toronto music producer andaTTACK Records and Filmworks chief Mark Berry just can't seem to shake those music-industry blues.Berry, who filed a $10-million lawsuit against the CBC after the network aired an investigative story about him last March, appeared in a Toronto small claims court earlier this week to defend himself against allegations of breach of contract.
The Quebec band Cozenera are seeking $6,000 from the producer, claiming that Berry failed to finish a "state-of-the-art" 11-song recording as agreed to in their $40,000 joint-venture production contract.
Brian Tuppert, the band's lead singer, testified in a North York courtroom Monday that he and his bandmates took out bank loans to pay Berry $10,000 (half of the $20,000 they agreed to pay) so they could begin recording in 1998.
Tuppert said Berry never produced the money he was required to put up, and he was told by Berry at one point that "in these cases I never give receipts for production deals."
As well, Tuppert testified that Berry was rarely in the studio during recording sessions, that the band had worked out a budget that totalled only $9,000, that the band recorded on used tapes even though they were billed for new ones, and that the Scarborough studio they recorded at directly quoted Tuppert a rental rate 20 per cent less than Berry had budgeted.
"We were misled," Tuppert told the court. "We could have done it for $500 in Quebec."
Although Tuppert said they finished 90 per cent of the recording, they maintain that they never went back into the studio to finish because Berry was demanding the other $10,000. The rough-mix CD they did get was "very under par," Tuppert said.
Ziad Al-Hillal, the engineer who was employed by the studio where they recorded, testified that he was instructed by Berry to erase used tape reels and record the band on them. He also testified that even though the band was billed $8,350 for engineering and equipment, he was being paid a salary by the studio.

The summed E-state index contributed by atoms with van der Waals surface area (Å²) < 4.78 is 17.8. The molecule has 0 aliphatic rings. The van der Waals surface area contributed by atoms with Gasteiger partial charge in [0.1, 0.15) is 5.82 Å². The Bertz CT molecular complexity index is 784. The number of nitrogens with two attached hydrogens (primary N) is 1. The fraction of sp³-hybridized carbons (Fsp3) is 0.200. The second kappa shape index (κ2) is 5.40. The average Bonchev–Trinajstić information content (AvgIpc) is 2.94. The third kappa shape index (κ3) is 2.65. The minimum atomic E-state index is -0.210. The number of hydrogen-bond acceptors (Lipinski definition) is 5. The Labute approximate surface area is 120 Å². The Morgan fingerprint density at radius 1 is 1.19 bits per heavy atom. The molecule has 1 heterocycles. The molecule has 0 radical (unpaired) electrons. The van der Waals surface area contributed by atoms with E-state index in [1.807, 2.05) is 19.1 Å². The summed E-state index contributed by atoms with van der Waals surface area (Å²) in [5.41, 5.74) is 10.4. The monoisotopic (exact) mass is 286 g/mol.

Al-Hillal also testified that Berry was only in the recording room for an hour a day.
(Disclosure: Al-Hillal is Scott Anderson's brother-in-law.)
Under cross-examination by Berry's lawyer, Al-Hillal was asked if he recalled that the producer had gone into the hospital for surgery. Al-Hillal said he did, although he didn't recall exactly when Berry was in the hospital.
The defence also called Clifford Hunt, who heads up a digital rights management company and formerly managed rock bands Triumph and the Killjoys. He testified that it's not uncommon for first-time artists to spend over $50,000 in the studio.
He also told the court that the Berry-produced recording for Cozenera was "pretty creative, and I would feel pretty comfortable presenting it to a record company," and that "it's obvious that time and effort went into it."
Hunt said he had previously hired Berry to dub and remix a 1994 Killjoys recording and that the band later landed a major deal with Warner.
As for the amount of time producers are in the studio, Hunt said not all producers are there all the time. As well, only "an audiophile" would be able to tell the difference between recordings on new and used tape reels.
Berry, whom NOW first reported on in 1999 and who has had a business relationship with the weekly's North By Northeast music festival, is expected to testify in his defence when the case resumes February 20.
Outside the courtroom, Berry declined to comment on the case. He also didn't want to comment on his libel and defamation action against the CBC.
The CBC's report focused on Berry's joint-venture agreements with a number of musicians.
Berry's statement of claim, filed in Ottawa, maintains that "the CBC and other defendants engaged in an intentional campaign to destroy the plaintiffs' business and professional reputations by presenting the story alleging fraudulent behaviour of the plaintiffs.
"Not only did the (CBC) fail to uncover evidence of fraud, they failed to properly research and/or investigate their allegations and further refused or ignored evidence to the contrary."
The CBC, which has filed a statement of defence, denies the alleged defamation and stands by the story. firstname.lastname@example.org